Semiconductor technology is the driving force for the information age. The U.S. semiconductor industry must maintain leadership in this enabling technology if our country's other information-based industries are to remain competitive in the global marketplace. To do this, serious technological and manufacturing issues must be confronted. We believe that additional progress against these goals can best be achieved through improved teamwork among industry, academia, and government on pre-competitive technology issues.

The goal of this vision was to make the best use of available U.S. resources, to encourage government attention to top-priority needs, and to rely on the existing research structure of the community as much as possible to accomplish the roadmap mission. In short, the roadmap would help focus the various entities involved in U.S. semiconductor research on a common vision of the future. The desired result was that the United States would receive the maximum value for its investment in semiconductor research and development. (If you were to replace the word "semiconductor" with "telecommunications," these would be excellent starting points for a telecommunications roadmap.)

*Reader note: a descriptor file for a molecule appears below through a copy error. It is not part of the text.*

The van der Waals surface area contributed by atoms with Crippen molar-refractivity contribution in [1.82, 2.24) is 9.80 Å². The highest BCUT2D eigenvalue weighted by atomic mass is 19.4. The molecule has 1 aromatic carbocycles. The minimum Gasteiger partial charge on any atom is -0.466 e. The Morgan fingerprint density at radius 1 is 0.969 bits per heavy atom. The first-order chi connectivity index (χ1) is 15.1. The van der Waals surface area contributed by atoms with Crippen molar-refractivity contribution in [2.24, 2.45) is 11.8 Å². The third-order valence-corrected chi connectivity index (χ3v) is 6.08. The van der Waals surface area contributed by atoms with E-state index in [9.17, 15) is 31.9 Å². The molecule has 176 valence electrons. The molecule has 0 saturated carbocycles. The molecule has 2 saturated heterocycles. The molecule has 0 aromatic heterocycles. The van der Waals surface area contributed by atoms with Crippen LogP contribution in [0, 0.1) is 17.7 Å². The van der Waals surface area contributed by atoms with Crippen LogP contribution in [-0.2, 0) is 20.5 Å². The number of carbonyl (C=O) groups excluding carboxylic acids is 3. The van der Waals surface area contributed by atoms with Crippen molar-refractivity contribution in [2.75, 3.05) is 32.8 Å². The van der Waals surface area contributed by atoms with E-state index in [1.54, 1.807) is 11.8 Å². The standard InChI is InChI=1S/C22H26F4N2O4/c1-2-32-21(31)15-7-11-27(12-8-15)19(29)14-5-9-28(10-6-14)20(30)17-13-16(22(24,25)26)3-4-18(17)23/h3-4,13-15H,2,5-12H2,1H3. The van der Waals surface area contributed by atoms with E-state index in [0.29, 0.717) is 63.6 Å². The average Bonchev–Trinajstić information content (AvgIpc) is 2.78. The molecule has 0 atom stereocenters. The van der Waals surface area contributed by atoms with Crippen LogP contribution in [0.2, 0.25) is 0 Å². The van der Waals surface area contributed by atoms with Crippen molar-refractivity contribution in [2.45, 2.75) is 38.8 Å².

The second update of the SIA National Roadmap has just been published, but, because the telecommunications industry is just beginning the journey, I will focus on the first meeting as an example of how the telecommunications industry should proceed.

figure 1

Table 1: SIA Roadmap Working Groups
Chip Design and TestProcess Integration
Materials and Bulk ProcessesEnvironmental Safety & Health
Manufacturing SystemsManufacturing Facilities
Process/Device/Structure CADPackaging
Equipment ModelingEquipment Design

The core of the workshop activity consisted of the deliberations of 11 working groups assigned to develop technology roadmaps in the areas shown in Table 1. The telecommunications industry requirements can likewise be broken down into a similar set of working groups. These working groups should be selected by a high-level steering committee made up of representatives of all the stakeholders. Some possible groups from this industry might include those shown in Table 2.

Local LoopManufacturing Systems
Process IntegrationManufacturing Facilities